What happens if you don’t have a will in Spain?

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We are always surprised by the number of people who don´t think to update their will whilst living in Spain. 

It is very important to have a will in place, especially if you own a property in this country, since the Spanish law may be very different to the one in your home country. So, what happens if you don’t have a will in Spain?

First of all, even if you have a will covering your assets back home, your assets in Spain will be treated differently. A foreign will is recognised in Spain, but the process is complicated, expensive and time-consuming for the heirs. Your loved ones will not only have to deal with a different language, but also a different system, and having to go through all the necessary legal processes is far from ideal in a moment of grief; for example, obtaining a NIE (Foreigners Identification Number), and paying inheritance tax, which varies from region to region.

If you want your testament to reflect your last will, we highly recommend you get an international will, covering worldwide assets; or a Spanish will that covers your assets in Spain, but not the ones you may have abroad.  By doing so, you will leave everything as organised as possible, making sure your decisions and wishes will be fulfilled.

Furthermore, if you would like to change the will you have back home whilst in Spain, but you do not wish to travel back to your home country for just that reason, we recommend you make an international will.  Although a clerk at the Notary Office can draw up a very basic will for you, our advice is to get in touch with a specialised lawyer, who will be able to write a much more complete will, reflecting your situation and last will.

Professional International Lawyers will draw up a will for you, in both Spanish and English, at an affordable price. You will save your heirs a lot of trouble, time and money simply by having a will in Spain.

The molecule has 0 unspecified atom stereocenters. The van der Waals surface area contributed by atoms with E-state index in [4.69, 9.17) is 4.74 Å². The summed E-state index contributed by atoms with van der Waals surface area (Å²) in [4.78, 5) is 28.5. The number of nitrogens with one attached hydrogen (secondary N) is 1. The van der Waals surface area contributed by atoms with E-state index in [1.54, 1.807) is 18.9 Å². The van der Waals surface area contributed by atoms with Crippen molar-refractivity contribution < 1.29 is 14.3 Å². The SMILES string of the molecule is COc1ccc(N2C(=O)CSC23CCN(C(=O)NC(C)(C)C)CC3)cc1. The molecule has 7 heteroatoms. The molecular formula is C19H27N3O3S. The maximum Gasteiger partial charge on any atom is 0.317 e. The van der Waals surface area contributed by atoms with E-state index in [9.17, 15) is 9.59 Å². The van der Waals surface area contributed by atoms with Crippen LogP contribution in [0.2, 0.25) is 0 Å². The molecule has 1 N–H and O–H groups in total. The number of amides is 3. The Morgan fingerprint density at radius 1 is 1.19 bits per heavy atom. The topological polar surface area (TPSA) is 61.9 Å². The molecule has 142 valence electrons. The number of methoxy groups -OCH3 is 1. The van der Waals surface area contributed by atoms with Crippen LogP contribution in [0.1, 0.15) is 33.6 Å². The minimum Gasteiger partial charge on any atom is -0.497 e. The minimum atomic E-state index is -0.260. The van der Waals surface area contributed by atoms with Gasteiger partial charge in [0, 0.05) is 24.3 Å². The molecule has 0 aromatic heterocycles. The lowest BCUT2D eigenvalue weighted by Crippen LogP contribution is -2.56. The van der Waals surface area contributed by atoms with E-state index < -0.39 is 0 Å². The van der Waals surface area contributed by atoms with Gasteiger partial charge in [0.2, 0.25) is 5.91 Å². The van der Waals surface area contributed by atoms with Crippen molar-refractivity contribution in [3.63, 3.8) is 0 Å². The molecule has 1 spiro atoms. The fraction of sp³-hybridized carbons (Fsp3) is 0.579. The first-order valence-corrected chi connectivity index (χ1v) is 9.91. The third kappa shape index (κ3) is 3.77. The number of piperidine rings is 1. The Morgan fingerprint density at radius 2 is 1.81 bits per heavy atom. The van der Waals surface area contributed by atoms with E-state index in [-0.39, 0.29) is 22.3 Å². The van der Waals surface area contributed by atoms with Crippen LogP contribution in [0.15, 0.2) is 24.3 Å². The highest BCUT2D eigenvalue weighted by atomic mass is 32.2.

Something else to bear in mind is the inheritance tax. The percentage varies, depending on several points, such as the residency of the deceased and heirs, the amount inherited, the number of properties to inherit, the number of heirs and their relationship with the deceased, etc.

Once you have decided to get a Spanish will, you will have to choose between the Spanish law or the law from your country of origin. Keep in mind, for example, that under the Spanish law you have to leave a certain amount of your assets to your children (2/3).

In general, the Spanish Succession Law protects the right of inheritance in favour of the descendants, ascendants, spouse or partner, and people financially dependent on the testator. However, if you are not a Spanish national, you might have more, or even free, disposal of your assets. To do so, you must decide whether to make a will according to the laws of your home country and mention it specifically in the document.

Depending on what you choose, you can make decisions about your assets, the appointment of a testamentary guardian (if the testator is a parent or a guardian of a minor or disabled person), and other wishes or explanations on several decisions.

A good lawyer will be able to give you useful tips and advise you according to your situation, so you can have peace of mind, knowing your assets will be left as you asked for, leaving the heirs no unnecessary bureaucracy.

Pellicer & Heredia offer comprehensive will services: from reviewing your actual wills, to offering tips on making a will and giving advice on writing it, providing the will in Spanish and English, ensuring that your will is legal and registered (being in accordance with your wishes and with the requirements of the new European Regulation No. 650/2012), and helping you with tax planning, so your heirs can avoid paying more inheritance tax than necessary.

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